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Not All Students Love Summer Vacation

By | 2016-06-08T10:31:15+00:00 June 8th, 2016|Blog, Child Welfare & Safety, Economic Security, Education, Health|

middle school kids_croppedFor many children, the end of the school year is eagerly anticipated and a time of celebration. Parents, students, and teachers look forward to several weeks of unstructured time, vacations, and relaxation.

However, for almost 30,000 of Kentucky’s schoolchildren who are experiencing homelessness, summer break means increased stress. These children lose a large sense of stability, routine, socialization with peers, and regular meals they gain through school attendance.

The causes of homelessness are complex; for children, the negative impact crosses social and academic outcomes. Nationally, the high school graduation rate for students experiencing homelessness is less than 25%; with significantly lower overall achievement scores in reading and math. In Kentucky, one-third of homeless students scored in the lowest category on end of year reading scores compared to one-fifth of the general student population.

The McKinney-Vento Homeless Education Act provides some protection for the rights of homeless students and addresses barriers to enrollment. This includes a detailed definition of children who qualify, supportive infrastructures, and designation of a homeless education liaison for each school district who is tasked with the identification and support of these students.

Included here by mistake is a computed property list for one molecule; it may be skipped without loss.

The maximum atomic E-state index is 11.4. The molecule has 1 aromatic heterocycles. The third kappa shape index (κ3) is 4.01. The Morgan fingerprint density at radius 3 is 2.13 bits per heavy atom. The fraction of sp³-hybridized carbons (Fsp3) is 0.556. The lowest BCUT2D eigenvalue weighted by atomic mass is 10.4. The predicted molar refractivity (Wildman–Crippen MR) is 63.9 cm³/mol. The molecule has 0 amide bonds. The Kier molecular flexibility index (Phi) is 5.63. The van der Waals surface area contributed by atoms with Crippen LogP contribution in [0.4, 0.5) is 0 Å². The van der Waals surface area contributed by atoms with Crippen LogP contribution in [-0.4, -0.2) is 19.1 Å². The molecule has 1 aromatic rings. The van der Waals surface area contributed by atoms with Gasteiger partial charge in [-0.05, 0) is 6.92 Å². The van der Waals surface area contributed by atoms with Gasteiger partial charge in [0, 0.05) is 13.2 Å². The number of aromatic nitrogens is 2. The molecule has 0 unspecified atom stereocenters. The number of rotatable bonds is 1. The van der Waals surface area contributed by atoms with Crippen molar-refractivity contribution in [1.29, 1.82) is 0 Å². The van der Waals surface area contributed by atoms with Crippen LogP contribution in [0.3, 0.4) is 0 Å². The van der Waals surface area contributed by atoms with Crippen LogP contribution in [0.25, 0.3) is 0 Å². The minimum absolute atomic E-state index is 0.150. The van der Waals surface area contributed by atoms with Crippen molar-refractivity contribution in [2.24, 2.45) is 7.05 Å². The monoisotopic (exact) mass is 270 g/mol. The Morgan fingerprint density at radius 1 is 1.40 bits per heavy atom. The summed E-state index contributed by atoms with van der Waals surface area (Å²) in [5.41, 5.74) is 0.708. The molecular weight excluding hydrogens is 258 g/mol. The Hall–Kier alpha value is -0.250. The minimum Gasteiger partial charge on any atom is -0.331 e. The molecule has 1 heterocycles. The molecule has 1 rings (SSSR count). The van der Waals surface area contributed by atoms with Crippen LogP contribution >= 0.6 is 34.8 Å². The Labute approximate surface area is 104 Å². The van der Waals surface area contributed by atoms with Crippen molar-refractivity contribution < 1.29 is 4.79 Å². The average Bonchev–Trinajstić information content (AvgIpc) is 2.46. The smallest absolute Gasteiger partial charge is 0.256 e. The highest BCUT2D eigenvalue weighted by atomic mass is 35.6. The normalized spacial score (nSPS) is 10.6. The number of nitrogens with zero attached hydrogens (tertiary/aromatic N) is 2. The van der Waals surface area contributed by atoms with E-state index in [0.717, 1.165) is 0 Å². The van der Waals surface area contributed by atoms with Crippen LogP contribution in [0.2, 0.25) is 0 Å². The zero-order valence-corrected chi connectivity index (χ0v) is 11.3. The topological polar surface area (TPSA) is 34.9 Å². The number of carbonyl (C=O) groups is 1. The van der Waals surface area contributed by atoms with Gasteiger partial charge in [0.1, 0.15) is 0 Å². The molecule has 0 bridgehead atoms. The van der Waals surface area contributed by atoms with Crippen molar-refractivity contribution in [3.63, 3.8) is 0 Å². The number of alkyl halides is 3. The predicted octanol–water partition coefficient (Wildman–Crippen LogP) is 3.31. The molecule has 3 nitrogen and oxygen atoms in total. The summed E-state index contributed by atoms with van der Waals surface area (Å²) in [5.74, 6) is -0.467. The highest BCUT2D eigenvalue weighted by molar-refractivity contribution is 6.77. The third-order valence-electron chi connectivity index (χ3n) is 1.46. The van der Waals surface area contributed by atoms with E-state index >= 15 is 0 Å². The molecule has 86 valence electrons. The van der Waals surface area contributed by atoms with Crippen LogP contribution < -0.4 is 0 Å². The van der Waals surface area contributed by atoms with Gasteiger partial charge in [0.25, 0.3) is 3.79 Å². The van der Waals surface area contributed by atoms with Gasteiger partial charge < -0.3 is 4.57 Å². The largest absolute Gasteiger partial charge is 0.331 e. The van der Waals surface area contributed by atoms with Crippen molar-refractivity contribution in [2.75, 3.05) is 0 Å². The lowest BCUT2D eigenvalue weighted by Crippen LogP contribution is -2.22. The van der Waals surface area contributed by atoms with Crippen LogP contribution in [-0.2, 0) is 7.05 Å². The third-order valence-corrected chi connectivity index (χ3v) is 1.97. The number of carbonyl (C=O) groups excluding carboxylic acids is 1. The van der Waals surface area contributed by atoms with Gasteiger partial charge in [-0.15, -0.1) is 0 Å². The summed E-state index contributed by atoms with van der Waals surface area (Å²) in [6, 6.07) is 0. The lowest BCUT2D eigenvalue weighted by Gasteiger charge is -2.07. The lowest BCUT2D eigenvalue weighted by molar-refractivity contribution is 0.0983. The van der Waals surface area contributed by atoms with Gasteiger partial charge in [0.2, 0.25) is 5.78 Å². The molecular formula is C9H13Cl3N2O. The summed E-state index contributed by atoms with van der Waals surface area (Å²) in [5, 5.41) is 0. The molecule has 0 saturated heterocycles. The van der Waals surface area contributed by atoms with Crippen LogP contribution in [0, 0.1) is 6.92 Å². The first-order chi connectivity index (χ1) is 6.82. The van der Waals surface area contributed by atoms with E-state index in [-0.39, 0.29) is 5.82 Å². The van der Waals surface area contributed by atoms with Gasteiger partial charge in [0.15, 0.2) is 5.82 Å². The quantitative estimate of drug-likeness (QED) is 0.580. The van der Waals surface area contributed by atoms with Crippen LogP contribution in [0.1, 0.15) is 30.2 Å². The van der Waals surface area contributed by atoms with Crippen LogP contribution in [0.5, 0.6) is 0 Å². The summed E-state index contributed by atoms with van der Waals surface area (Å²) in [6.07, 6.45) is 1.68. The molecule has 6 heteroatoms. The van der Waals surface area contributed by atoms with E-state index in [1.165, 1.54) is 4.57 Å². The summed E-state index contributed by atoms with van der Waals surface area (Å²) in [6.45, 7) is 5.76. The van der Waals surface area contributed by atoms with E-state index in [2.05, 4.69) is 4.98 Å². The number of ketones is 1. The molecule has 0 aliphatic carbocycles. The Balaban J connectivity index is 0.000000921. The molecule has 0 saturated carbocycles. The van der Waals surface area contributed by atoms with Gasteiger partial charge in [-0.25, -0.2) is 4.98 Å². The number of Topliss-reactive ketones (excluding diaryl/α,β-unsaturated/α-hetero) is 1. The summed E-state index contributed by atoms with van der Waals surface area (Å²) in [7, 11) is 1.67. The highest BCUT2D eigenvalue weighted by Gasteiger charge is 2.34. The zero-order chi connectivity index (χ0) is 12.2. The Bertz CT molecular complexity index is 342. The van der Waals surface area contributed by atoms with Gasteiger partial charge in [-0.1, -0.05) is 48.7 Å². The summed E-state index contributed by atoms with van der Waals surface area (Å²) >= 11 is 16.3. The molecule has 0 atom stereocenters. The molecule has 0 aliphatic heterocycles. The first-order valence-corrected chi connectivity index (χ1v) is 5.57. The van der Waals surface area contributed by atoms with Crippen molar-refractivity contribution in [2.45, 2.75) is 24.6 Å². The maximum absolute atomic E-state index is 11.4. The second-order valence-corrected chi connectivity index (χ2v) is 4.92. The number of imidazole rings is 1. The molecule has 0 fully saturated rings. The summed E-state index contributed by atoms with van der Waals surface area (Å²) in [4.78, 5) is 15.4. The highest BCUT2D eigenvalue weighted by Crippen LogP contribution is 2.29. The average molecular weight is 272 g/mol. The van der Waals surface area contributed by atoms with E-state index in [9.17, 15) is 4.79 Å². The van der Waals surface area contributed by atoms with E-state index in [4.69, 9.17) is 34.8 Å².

Unfortunately, even with these efforts, research indicates the number of identified students is still largely under-reported. According to the National Association for the Education of Homeless Children and Youth, “Homeless children and youth report that school is a home to them – a place where they see the same faces, sit in the same seat, and can put their hearts and minds into pursuits that ease their daily troubles. In school, students gain the skills and support needed to avoid poverty and homelessness as adults.”

Currently, Kentucky has one of the highest percentages of students experiencing homelessness. These children need to be located and supported to grow into successful and productive adults, both in and out of the classroom.


For more information:

Kentucky Department of Education, Education for Homeless Children and Youth –

National Association for the Education of Homeless Children and Youth –

National Law Center on Homelessness and Poverty –

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